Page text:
- Fungal endophyte diversity from tropical forage grass Brachiaria. 38 fungi isolated from 9 Brachiaria species, but unclear if any are beneficial.
- Characteristics of maize cultivars in Africa: How modern are they and how many do smallholder farmers grow? Out of 500 samples in 13 countries, about half were in some way improved, covering about half of the surveyed planted area.
- QTL × environment interactions underlie adaptive divergence in switchgrass across a large latitudinal gradient. You can combine alleles which are locally advantageous in different places to get a
- Reconstruction of ancestral genome reveals chromosome evolution history for selected legume species. The wild ancestor of peanut, pigeonpea, soybean, beans, mungbean, chickpea, lotus and medics was closest to wild peanuts. Maybe they can synthesize it?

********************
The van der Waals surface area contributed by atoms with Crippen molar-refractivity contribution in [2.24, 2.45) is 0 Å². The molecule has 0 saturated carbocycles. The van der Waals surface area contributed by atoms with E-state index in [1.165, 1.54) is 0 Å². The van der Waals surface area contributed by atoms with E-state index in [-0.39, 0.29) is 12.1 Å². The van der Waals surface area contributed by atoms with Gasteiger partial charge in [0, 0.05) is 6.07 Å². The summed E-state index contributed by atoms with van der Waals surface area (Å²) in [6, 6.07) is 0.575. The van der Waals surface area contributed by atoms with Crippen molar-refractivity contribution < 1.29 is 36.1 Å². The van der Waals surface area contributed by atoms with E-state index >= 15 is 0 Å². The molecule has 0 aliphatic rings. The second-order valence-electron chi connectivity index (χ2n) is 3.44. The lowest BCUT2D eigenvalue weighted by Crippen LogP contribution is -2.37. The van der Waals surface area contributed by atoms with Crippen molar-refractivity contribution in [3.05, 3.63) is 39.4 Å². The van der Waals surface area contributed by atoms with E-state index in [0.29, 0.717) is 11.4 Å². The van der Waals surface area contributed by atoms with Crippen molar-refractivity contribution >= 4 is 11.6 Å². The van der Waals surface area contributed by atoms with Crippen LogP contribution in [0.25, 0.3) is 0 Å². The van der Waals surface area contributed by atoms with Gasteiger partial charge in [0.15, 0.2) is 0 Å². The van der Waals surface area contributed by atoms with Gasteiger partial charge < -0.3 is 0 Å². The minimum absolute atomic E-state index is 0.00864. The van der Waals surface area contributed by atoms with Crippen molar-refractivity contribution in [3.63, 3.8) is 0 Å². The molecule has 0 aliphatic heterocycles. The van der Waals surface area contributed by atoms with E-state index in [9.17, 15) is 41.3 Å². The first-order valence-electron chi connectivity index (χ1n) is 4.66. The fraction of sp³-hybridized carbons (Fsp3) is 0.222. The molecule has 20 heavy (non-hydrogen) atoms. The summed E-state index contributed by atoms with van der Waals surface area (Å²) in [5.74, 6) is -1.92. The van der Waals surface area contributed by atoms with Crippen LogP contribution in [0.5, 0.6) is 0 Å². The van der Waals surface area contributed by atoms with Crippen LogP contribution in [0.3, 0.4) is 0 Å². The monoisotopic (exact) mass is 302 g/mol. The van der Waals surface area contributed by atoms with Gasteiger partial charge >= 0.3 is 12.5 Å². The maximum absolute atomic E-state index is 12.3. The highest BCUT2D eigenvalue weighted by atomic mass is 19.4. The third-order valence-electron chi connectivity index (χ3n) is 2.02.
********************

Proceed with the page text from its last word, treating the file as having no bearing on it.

- Variation in seed longevity among diverse Indica rice varieties. 8 major loci associated with seed longevity.
- Seeds and the Art of Genome Maintenance. Viability is about the DNA repair response. Snap.
- Are Mayan community forest reserves effective in fulfilling people’s needs and preserving tree species? Sure they are.
- The power of argument. People don’t respond to utilitarian arguments when it comes to biodiversity. In the Netherlands.
- Do modern hunter-gatherers live in marginal habitats? Nope. What can I tell ya?
- New evidence on concentration in seed markets. Not as bad as some people think.
- Climate change has likely already affected global food production. From 2003 to 2008, there’s been a ~1% average reduction in consumable food calories in barley, cassava, maize, oil palm, rapeseed, rice, sorghum, soybean, sugarcane and wheat.
- Selection of Heat Tolerant Lablab. 6 out of 44 accessions from the WorldVeg genebank are heat tolerant. Seems a lot.